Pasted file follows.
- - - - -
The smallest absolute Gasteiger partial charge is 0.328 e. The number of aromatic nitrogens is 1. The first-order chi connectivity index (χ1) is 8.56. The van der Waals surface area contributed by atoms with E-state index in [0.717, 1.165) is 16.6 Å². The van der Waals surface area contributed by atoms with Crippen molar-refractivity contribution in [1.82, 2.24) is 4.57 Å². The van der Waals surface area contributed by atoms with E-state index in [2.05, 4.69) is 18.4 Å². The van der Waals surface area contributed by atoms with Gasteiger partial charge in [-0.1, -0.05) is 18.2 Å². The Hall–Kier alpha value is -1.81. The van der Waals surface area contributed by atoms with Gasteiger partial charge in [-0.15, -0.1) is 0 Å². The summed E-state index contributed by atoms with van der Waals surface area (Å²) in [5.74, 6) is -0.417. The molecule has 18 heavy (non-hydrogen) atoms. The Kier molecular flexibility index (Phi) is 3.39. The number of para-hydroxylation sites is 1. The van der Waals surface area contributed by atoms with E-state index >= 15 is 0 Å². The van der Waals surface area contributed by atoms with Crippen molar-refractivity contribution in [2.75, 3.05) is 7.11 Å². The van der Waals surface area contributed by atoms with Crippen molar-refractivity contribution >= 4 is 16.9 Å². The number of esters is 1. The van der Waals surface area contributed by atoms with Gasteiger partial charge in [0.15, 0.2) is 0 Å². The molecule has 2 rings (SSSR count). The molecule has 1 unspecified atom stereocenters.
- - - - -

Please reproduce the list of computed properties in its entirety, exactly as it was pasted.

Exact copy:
The smallest absolute Gasteiger partial charge is 0.328 e. The number of aromatic nitrogens is 1. The first-order chi connectivity index (χ1) is 8.56. The van der Waals surface area contributed by atoms with E-state index in [0.717, 1.165) is 16.6 Å². The van der Waals surface area contributed by atoms with Crippen molar-refractivity contribution in [1.82, 2.24) is 4.57 Å². The van der Waals surface area contributed by atoms with E-state index in [2.05, 4.69) is 18.4 Å². The van der Waals surface area contributed by atoms with Gasteiger partial charge in [-0.1, -0.05) is 18.2 Å². The Hall–Kier alpha value is -1.81. The van der Waals surface area contributed by atoms with Gasteiger partial charge in [-0.15, -0.1) is 0 Å². The summed E-state index contributed by atoms with van der Waals surface area (Å²) in [5.74, 6) is -0.417. The molecule has 18 heavy (non-hydrogen) atoms. The Kier molecular flexibility index (Phi) is 3.39. The number of para-hydroxylation sites is 1. The van der Waals surface area contributed by atoms with E-state index >= 15 is 0 Å². The van der Waals surface area contributed by atoms with Crippen molar-refractivity contribution in [2.75, 3.05) is 7.11 Å². The van der Waals surface area contributed by atoms with Crippen molar-refractivity contribution >= 4 is 16.9 Å². The number of esters is 1. The van der Waals surface area contributed by atoms with Gasteiger partial charge in [0.15, 0.2) is 0 Å². The molecule has 2 rings (SSSR count). The molecule has 1 unspecified atom stereocenters.